Monday, 19 December 2011

The Afghan Box Camera Project

Photo Courtesy The Afghan Box Camera

I was very glad to have stumbled on The Afghan Camera Box Project website a few days ago. For quite a while I had given up on posting anything to do with Afghanistan, since the photographs published in various media were either repetitive, unimaginative, stereotypical or plain silly....but this website touches on culture and photography.

The purpose of the Afghan Box Camera Project is to provide a record of the kamra-e-faoree (which in Dari and also in Arabic means 'instant camera') which as a living form of photography is on the brink of disappearing in Afghanistan. It's one of the last places where photographers continue to use a simple type of "instant camera" to make a living. The hand-made wooden camera is both camera and darkroom, and generations of Afghans have had their portraits taken with it, usually for identity photographs.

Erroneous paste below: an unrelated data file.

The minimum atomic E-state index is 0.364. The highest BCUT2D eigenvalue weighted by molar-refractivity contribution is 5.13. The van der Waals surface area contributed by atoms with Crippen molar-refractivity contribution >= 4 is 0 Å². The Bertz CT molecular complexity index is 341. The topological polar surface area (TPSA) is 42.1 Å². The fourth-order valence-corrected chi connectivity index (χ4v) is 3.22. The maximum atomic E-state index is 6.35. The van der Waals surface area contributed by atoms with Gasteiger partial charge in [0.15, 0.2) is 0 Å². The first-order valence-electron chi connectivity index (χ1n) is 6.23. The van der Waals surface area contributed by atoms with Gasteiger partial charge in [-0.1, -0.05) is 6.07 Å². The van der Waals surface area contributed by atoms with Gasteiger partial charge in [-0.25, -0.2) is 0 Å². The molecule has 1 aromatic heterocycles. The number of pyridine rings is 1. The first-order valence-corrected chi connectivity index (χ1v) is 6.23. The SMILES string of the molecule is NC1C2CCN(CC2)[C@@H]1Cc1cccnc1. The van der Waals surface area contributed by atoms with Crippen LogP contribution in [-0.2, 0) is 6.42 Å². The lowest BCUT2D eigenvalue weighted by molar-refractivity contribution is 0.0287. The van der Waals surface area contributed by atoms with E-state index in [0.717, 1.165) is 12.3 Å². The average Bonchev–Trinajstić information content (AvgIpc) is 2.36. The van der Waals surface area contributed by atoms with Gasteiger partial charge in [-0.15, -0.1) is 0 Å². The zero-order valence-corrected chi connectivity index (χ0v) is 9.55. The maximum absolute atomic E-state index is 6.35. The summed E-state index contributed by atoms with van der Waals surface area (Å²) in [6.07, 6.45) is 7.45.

The project is the work of Lukas Birk and Sean Foley.

The railway station of the Cairo suburb where I grew up had a wooden camera photographer, and I recall (dimly, I admit) had a brisk business. I also came across a wooden camera photographer in Havana, Cuba who showed me how he developed the photograph he made of me.

Two of my friends, Divya Dugar and Frances Schwabenland have produced work on wooden cameras being used in Jaipur in Rajasthan, while Rodrigo Abd has produced Mayan Queens with a 19th century wooden camera of the indigenous women competing to become the National Indigenous Queen of Guatemala.